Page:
Tell us about the new recording and what listeners can hope to hear in this. Are we almost seeing works over periods of his life?
The works are mostly from the period after his heart attack. “The death of Ivan Ilyich” was probably his largest completed piece he wrote in that period. It is almost like a Requiem for himself.
“Popule Meus” was actually written before his heart attack but it was the first piece that he and I worked on after he was able to leave hospital (where he spent a whole year). And so on – every piece has a personal story for him, and even for me, behind it.
You worked closely with John and a number of composers. How do you approach collaborations with living composers compared with Schuman for example?
It’s the same. The main difference is that with Schuman and Brahms, you can’t call them on the phone and ask them a question about their piece. Besides that, it’s pretty much the same.
I study the pieces in-depth as much as possible, and then if possible, play for the composer, and ask for comments. Some composers are much more demanding than others. John wasn’t really fussy about small details – and he was persuadable.
Sometimes it felt like I was telling him how I thought it should be played – and he usually agreed, which made life simpler.
It wasn’t like working with Kurtag for instance, or Heinz Holliger, with whom I just worked for the first time. They are so exacting! But that’s fine - I love it when composers demand a lot of you, in fact; it stretches your musical possibilities.
But with John, it was different: once he had written apiece, he sent it away and went on to the next thing. He always knew what he wanted in general terms, but he gave the interpreter a lot of freedom. Then he’d be happy, so long as they basically understood the music (which I hope I did).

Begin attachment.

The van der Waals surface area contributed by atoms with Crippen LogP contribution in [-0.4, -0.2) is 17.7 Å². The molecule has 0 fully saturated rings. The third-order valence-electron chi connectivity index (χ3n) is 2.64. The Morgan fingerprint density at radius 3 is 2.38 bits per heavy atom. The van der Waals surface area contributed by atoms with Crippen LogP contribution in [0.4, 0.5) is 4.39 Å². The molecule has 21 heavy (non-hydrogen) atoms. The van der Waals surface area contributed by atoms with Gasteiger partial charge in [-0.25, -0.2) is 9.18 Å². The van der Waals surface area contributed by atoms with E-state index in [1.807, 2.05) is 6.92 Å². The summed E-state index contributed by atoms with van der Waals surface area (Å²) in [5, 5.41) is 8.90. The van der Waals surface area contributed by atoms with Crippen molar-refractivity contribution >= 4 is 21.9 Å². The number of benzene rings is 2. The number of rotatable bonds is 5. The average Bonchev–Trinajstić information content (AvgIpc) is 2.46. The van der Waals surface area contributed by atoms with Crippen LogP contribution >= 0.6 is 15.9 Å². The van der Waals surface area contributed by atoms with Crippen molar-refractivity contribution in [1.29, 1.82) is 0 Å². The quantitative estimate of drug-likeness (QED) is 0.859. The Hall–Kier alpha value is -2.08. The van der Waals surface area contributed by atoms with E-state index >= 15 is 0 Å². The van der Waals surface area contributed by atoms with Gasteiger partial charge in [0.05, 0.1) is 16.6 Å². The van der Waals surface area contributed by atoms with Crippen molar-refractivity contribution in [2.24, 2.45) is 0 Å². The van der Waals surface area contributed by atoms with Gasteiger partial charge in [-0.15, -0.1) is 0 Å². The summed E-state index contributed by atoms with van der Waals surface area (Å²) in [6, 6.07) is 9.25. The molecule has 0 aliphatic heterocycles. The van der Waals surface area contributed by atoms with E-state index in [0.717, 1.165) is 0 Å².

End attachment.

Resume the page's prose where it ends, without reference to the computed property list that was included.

I suppose it’s quite a dark album in a way, but it’s also rather appropriate for the time we are living through. And the music is redeemed, I think, by its incredible beauty – it’s just gorgeous music. I find it unbelievably touching.
In fact, if I had to choose one piece on the album, it would probably be the first piece, ‘‘Preces and Responses’’, which is, as I said, the last piece he ever completed. I am not sure he ever wrote anything more beautiful than that. The middle section, which in the choral version is ta setting of the Lord’s Prayer, is so tender, so melting. It actually brings tears to my eyes - which doesn’t happen that often, except when I am chopping an onion. It is very very special, especially when you know it is his last work. But you don’t have to know that in order to love it.
What would you like listeners to take away with them when they listen to the CD?
I suppose that, despite the darkness - and there is a lot of tragedy in this music - I want listeners to be uplifted and moved. It’s very powerful, but it’s never depressing. No matter how dark it gets, there is always redemption and always beauty. So I would love them to be, yes, uplifted and comforted by the music.
Final question. How would you like John to be remembered?
As a great character, a unique character. One who wrote works of great beauty. He wrote a lot, not all of it of equal quality, perhaps; but I think it would be fair to say that at its height, the music touches something truly sublime.